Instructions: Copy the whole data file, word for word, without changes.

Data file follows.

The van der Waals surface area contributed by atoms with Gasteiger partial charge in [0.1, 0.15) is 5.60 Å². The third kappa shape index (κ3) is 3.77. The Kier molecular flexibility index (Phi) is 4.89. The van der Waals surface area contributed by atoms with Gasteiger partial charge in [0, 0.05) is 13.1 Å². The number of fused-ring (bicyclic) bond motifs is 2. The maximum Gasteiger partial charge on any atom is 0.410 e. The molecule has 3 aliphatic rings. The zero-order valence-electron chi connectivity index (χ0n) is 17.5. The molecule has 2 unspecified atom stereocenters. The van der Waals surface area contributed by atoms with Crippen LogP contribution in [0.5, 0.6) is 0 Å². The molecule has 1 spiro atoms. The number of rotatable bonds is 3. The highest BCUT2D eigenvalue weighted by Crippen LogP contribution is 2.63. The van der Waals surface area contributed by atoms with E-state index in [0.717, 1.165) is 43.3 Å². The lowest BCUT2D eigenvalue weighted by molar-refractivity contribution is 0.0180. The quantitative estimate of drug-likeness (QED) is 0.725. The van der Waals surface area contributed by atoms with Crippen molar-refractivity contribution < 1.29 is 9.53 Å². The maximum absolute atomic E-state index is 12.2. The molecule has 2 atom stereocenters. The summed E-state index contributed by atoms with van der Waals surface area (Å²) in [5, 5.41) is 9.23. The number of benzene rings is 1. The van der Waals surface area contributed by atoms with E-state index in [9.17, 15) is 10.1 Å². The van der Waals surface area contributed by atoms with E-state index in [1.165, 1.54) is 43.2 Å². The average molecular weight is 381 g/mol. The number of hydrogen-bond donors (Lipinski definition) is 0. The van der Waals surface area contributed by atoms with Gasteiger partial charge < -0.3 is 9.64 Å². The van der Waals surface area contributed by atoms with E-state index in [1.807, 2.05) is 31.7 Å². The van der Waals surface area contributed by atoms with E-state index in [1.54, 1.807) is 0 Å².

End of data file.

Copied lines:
The van der Waals surface area contributed by atoms with Gasteiger partial charge in [0.1, 0.15) is 5.60 Å². The third kappa shape index (κ3) is 3.77. The Kier molecular flexibility index (Phi) is 4.89. The van der Waals surface area contributed by atoms with Gasteiger partial charge in [0, 0.05) is 13.1 Å². The number of fused-ring (bicyclic) bond motifs is 2. The maximum Gasteiger partial charge on any atom is 0.410 e. The molecule has 3 aliphatic rings. The zero-order valence-electron chi connectivity index (χ0n) is 17.5. The molecule has 2 unspecified atom stereocenters. The van der Waals surface area contributed by atoms with Crippen LogP contribution in [0.5, 0.6) is 0 Å². The molecule has 1 spiro atoms. The number of rotatable bonds is 3. The highest BCUT2D eigenvalue weighted by Crippen LogP contribution is 2.63. The van der Waals surface area contributed by atoms with E-state index in [0.717, 1.165) is 43.3 Å². The lowest BCUT2D eigenvalue weighted by molar-refractivity contribution is 0.0180. The quantitative estimate of drug-likeness (QED) is 0.725. The van der Waals surface area contributed by atoms with Crippen molar-refractivity contribution < 1.29 is 9.53 Å². The maximum absolute atomic E-state index is 12.2. The molecule has 2 atom stereocenters. The summed E-state index contributed by atoms with van der Waals surface area (Å²) in [5, 5.41) is 9.23. The number of benzene rings is 1. The van der Waals surface area contributed by atoms with E-state index in [9.17, 15) is 10.1 Å². The van der Waals surface area contributed by atoms with E-state index in [1.165, 1.54) is 43.2 Å². The average molecular weight is 381 g/mol. The number of hydrogen-bond donors (Lipinski definition) is 0. The van der Waals surface area contributed by atoms with Gasteiger partial charge < -0.3 is 9.64 Å². The van der Waals surface area contributed by atoms with E-state index in [1.807, 2.05) is 31.7 Å². The van der Waals surface area contributed by atoms with E-state index in [1.54, 1.807) is 0 Å².